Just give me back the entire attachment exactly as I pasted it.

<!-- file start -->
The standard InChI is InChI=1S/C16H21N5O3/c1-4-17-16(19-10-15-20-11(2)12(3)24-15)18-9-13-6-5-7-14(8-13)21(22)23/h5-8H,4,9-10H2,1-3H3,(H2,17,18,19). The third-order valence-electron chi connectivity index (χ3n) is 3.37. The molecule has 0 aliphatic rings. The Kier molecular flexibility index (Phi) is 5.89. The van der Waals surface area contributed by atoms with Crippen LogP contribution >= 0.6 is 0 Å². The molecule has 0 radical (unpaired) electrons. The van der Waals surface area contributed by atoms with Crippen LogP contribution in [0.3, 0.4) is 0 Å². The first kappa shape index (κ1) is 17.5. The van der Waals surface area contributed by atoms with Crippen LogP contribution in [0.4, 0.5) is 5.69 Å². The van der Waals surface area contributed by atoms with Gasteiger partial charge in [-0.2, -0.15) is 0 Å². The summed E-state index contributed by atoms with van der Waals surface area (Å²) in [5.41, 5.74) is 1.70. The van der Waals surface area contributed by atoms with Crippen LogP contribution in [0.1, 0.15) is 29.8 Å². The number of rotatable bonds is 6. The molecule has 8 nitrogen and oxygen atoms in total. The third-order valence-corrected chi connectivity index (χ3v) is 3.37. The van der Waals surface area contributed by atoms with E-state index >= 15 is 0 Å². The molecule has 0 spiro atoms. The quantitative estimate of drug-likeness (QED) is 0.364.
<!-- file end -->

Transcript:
The standard InChI is InChI=1S/C16H21N5O3/c1-4-17-16(19-10-15-20-11(2)12(3)24-15)18-9-13-6-5-7-14(8-13)21(22)23/h5-8H,4,9-10H2,1-3H3,(H2,17,18,19). The third-order valence-electron chi connectivity index (χ3n) is 3.37. The molecule has 0 aliphatic rings. The Kier molecular flexibility index (Phi) is 5.89. The van der Waals surface area contributed by atoms with Crippen LogP contribution >= 0.6 is 0 Å². The molecule has 0 radical (unpaired) electrons. The van der Waals surface area contributed by atoms with Crippen LogP contribution in [0.3, 0.4) is 0 Å². The first kappa shape index (κ1) is 17.5. The van der Waals surface area contributed by atoms with Crippen LogP contribution in [0.4, 0.5) is 5.69 Å². The van der Waals surface area contributed by atoms with Gasteiger partial charge in [-0.2, -0.15) is 0 Å². The summed E-state index contributed by atoms with van der Waals surface area (Å²) in [5.41, 5.74) is 1.70. The van der Waals surface area contributed by atoms with Crippen LogP contribution in [0.1, 0.15) is 29.8 Å². The number of rotatable bonds is 6. The molecule has 8 nitrogen and oxygen atoms in total. The third-order valence-corrected chi connectivity index (χ3v) is 3.37. The van der Waals surface area contributed by atoms with E-state index >= 15 is 0 Å². The molecule has 0 spiro atoms. The quantitative estimate of drug-likeness (QED) is 0.364.